36- Hour Day : A Family Guide To Caring For People Who Have Alzheimer Disease, Related Dementias, And Memory Loss by Nancy L Mace and Peter V Rabins

36- Hour Day : A Family Guide To Caring For People Who Have Alzheimer Disease, Related Dementias, And Memory Loss by Nancy L Mace and Peter V Rabins

Author: Nancy L Mace and Peter V Rabins
View book: 36- Hour Day : A Family Guide To Caring For People Who Have Alzheimer Disease, Related Dementias, And Memory Loss

Originally published in 1981, The 36-Hour Day broke new ground as the first book of its kind. Now, three decades later, and with countless other resources available, this timeless classic still stands as the ultimate companion for those caring for an individual with dementia.

In its latest edition, this best-selling book offers a comprehensive update. Each chapter has been meticulously revised to provide up-to-date information on various aspects of dementia. The book delves into the underlying causes, equips caregivers with strategies to effectively manage the early stages of the disease, explores preventive measures, and even addresses the difficult dilemma of finding alternative living arrangements when home care is no longer feasible.

For anyone burdened with the responsibility of caring for a loved one with dementia, The 36-Hour Day remains an invaluable resource. With its wealth of knowledge, expert advice, and compassionate approach, this book continues to empower caregivers and provide much-needed support.

“The Complexities of Dementia: Understanding the Impact of Brain Damage and Behavioral Symptoms”

Our brains are extremely complex and perform countless tasks without us even realizing it. We tend to assume that everyone’s brain operates in the same way, but this is not the case for someone with dementia. When a person with dementia engages in odd or inexplicable behavior, it is usually because a certain part of their brain has failed to function properly.

In addition to controlling memory and language, the brain is responsible for enabling our movements, filtering out irrelevant information, providing us with feedback, recognizing familiar objects, and coordinating all of its activities. However, when brain damage is uneven, it can lead to actions that may seem illogical or nonsensical to others.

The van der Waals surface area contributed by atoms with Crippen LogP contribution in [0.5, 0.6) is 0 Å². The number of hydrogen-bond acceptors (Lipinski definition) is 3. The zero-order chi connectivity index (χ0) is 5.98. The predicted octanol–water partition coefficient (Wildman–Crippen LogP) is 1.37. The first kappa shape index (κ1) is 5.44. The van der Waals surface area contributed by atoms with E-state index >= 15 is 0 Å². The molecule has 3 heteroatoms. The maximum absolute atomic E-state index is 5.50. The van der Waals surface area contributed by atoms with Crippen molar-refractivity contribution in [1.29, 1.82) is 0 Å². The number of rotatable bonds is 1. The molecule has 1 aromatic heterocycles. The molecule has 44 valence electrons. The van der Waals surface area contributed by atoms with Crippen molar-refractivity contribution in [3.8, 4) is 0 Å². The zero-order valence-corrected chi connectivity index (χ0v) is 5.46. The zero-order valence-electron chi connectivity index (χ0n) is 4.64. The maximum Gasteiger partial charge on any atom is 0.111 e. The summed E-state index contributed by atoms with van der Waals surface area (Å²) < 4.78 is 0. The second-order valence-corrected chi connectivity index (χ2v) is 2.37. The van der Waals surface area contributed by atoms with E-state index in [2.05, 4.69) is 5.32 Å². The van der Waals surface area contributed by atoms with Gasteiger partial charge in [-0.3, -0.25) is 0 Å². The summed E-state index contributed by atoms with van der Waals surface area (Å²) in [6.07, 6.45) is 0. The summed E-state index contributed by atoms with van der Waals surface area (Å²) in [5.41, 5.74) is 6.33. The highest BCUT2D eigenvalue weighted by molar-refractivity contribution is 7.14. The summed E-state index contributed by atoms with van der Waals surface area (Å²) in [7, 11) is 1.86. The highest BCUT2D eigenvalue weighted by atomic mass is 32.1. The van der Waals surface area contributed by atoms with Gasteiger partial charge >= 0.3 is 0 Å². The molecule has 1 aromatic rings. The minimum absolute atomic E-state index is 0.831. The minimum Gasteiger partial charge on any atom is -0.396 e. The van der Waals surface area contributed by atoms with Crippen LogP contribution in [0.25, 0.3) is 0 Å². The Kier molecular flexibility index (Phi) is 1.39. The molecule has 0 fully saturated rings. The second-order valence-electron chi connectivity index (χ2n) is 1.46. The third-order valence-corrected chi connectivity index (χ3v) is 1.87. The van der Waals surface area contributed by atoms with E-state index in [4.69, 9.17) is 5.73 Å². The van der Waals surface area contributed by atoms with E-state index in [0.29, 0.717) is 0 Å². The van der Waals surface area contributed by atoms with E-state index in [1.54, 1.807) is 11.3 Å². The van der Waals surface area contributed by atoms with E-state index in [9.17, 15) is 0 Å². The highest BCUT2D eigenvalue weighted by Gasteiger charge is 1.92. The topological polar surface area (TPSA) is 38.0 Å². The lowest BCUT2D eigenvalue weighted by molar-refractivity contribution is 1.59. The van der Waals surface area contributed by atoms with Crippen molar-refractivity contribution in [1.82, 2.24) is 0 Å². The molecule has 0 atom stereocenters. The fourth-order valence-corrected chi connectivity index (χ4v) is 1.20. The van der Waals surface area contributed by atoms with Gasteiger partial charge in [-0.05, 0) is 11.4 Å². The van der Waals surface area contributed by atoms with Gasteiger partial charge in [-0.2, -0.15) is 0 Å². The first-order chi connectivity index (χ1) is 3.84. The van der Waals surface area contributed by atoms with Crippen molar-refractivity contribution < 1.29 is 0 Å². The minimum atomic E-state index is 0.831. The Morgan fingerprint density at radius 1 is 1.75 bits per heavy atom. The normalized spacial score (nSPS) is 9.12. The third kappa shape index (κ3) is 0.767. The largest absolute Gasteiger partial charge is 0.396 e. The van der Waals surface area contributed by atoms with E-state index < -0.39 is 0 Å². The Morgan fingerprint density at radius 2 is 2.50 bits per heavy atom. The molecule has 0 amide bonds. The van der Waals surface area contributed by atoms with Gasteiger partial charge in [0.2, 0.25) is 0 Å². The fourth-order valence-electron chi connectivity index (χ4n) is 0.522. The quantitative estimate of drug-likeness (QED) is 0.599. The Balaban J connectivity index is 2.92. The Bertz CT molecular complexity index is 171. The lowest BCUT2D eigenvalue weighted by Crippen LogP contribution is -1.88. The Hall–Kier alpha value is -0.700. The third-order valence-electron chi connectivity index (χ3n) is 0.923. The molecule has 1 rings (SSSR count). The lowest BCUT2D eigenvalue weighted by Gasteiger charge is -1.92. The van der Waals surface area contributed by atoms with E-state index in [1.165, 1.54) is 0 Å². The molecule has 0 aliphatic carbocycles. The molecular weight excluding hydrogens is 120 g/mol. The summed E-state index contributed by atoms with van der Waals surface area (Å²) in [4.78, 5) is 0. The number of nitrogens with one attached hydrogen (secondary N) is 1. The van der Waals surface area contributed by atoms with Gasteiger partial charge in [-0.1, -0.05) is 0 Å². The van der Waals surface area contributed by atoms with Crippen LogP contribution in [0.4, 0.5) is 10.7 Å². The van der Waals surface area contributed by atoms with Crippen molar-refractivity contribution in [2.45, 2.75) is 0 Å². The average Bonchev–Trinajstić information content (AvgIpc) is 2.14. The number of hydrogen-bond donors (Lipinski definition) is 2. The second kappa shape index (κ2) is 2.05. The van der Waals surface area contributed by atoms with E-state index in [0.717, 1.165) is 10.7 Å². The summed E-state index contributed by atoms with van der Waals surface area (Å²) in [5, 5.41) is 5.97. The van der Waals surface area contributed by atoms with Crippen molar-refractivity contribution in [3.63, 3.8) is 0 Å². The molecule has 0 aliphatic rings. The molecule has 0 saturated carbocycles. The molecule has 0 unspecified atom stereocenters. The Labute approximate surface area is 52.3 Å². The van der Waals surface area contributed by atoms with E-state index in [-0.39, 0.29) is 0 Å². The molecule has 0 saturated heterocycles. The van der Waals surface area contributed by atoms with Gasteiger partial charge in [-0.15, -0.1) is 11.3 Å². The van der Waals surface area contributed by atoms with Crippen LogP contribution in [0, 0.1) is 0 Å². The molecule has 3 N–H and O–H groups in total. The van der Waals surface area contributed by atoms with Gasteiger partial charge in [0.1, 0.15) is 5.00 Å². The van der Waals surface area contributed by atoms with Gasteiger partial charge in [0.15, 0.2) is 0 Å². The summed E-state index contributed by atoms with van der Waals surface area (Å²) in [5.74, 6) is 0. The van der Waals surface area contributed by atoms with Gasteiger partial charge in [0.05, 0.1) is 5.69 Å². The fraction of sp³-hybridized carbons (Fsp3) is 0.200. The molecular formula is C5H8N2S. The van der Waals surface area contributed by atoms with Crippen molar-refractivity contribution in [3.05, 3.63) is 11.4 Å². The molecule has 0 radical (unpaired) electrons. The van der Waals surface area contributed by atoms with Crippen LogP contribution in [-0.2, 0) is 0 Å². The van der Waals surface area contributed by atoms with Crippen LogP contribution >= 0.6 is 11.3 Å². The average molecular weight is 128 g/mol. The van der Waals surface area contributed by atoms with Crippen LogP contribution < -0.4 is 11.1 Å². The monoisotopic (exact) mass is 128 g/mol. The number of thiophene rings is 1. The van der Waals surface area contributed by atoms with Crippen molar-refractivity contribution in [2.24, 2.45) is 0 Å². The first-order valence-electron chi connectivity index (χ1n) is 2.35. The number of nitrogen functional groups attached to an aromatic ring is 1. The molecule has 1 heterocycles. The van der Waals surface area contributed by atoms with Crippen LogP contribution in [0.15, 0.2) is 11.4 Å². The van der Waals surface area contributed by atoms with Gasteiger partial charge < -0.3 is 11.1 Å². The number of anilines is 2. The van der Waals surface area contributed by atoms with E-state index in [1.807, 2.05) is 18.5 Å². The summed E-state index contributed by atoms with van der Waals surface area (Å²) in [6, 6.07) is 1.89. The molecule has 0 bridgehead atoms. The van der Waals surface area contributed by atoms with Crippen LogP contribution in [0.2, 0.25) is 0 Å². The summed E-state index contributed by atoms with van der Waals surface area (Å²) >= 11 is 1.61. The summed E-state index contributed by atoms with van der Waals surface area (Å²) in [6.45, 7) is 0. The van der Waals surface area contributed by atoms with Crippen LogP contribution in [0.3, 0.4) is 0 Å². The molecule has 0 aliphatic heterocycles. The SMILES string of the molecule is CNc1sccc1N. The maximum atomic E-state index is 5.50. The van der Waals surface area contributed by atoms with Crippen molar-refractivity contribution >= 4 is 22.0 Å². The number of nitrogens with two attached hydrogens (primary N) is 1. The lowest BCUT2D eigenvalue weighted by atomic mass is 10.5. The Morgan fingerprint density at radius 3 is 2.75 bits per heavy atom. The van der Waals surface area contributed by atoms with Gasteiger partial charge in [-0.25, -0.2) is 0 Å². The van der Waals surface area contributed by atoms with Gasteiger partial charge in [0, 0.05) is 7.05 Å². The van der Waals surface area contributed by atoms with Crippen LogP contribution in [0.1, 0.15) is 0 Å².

For example, John Barstow may remember being angry with his wife, but he may not recall why she did something to provoke his anger. Furthermore, he may not even remember the specific action that made him angry. Researchers believe that the brain stores and processes emotional memories differently from factual memories. Therefore, it is possible for dementia to damage one aspect of memory without affecting the other as severely.

In some cases, individuals with dementia may retain certain social skills and the ability to make customary social remarks for longer periods than their insight and judgment. This can create a deceptive impression of normal functioning to doctors and others. However, the person may be unable to care for themselves responsibly due to impaired decision-making abilities.

Dementia can cause damaged nerve cells to function intermittently, similar to a loose lightbulb that flickers on and off. This may explain why a person with dementia can perform a specific task on one day but struggle with it on another. Even seemingly simple actions require the brain to carry out multiple tasks, and if any step in the process is hindered by the illness, the task may not be completed.

Consider the scenario of asking my sister to make us both a cup of tea. Despite hearing my request, she ignored it initially. However, half an hour later, she went to the kitchen and made herself a cup of tea. It is clear that she was still capable of performing the task, but she likely struggled to understand or act upon verbal instructions.

Furthermore, it is important to note that behavioral and psychiatric symptoms exhibited by individuals with dementia are often the result of brain damage rather than intentional actions. These symptoms are beyond their control and cannot be prevented.

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